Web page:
However I am haivng tradional riding lessons so have to use aversive stimuli to get the behaviours I want – leg and rein aids. So I am a bit conflicted at the moment – I am studying emotions in horses and what triggers the good ones versus the bad ones.
    Play triggers good emotions so it is good to play with them – some seem more playful than others and geldings more than mature mares. A reward may be them doing a behaviour they enjoy – I had one who liked going sidesways – so as soon as I had that on a cue (so he wasn’t offering to willy nillly) I cued sideways as a reward.
    The reason I left natural horsemanship behind was my unwillingness to go to phase 4. I know sometimes we need to use negative reinforcement to stay safe but horses offer so muchg more in ground work sessions when we use reward based training rather than avoidance training. e.g. they perform to avoid phase 2- 4 and phase 1 is a threat that we may escalate.
    Enjoy your horse and continue playing but watch those emotions.

    • Is the horse super-introverted? It might be that this cob gets more from the release of pressure and having the time to lick, chew and exhale than from scratches and praise.

      I realised this a few weeks ago – one of the rewards I’m using more with the horse I work with is that he gets to play his favourite game, one which makes him feel confident and that he just gets pure joy from. It’s a good tactic.

      I don’t know that I consider phase four to be negative reinforcement, I see it more as an escalation of a command – much like with verbal cues we start politely and with a neutral tone with other humans, if they don’t listen or disobey, we tend to build up to shouting. I think it’s important for horses to understand that there’s an easy way and a hard way, and to let them choose the easy way by reminding them that if they don’t listen, there’s a consequence, but that the right thing always always results in a release, a break and praise.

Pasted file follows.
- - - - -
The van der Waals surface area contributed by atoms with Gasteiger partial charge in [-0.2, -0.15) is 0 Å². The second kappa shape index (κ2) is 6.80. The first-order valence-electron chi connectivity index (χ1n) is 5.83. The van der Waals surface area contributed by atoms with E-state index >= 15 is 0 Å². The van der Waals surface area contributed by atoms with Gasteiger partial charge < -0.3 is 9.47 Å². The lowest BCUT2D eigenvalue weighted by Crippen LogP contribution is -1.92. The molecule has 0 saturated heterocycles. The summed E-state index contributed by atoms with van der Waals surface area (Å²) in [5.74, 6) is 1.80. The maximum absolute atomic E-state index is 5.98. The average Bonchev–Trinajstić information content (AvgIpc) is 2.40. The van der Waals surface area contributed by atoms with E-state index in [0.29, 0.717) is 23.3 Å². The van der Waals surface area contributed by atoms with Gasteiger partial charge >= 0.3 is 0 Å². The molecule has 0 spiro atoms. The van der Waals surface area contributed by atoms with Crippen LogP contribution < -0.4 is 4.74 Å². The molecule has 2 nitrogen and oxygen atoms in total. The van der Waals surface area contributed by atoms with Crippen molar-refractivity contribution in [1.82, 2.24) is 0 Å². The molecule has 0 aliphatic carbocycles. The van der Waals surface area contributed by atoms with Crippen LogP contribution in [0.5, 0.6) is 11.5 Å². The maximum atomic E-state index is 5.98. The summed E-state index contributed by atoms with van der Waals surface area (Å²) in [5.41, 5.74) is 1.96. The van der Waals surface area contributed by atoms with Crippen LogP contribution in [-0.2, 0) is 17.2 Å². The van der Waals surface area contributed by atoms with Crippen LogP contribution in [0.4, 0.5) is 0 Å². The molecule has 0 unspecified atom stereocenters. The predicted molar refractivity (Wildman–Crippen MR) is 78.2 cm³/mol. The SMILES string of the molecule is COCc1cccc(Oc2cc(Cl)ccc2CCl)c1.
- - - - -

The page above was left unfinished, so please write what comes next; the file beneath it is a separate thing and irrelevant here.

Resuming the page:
Thanks for commenting, I hope you get where you want to go with the horse you’re working with 🙂

  2. I can understand the reticence re phase 4. Oscar is ‘introverted’ and is the expert at giving nothing then just enough for me to feel grateful. A few ‘louder’ movements seem to get his focus and allow me to stop nagging him. But I think it’s good to challenge this and interested in positive reinforcement point. I’m really enjoying these blogs. Thank you

    • I find introverts can be really sensitive, and that it really matters to them that you “reward the try”. They also need longer thinking and processing time, so a moment to take a breath and think is huge for them, something which means that you can hopefully move lower down the phases as they fully take in what they’ve learned. I think short and sweet sessions are better for them, so that they can go back to their bed and figure it all out.

      Thanks for commenting, and I’m really glad you’re enjoying the posts 🙂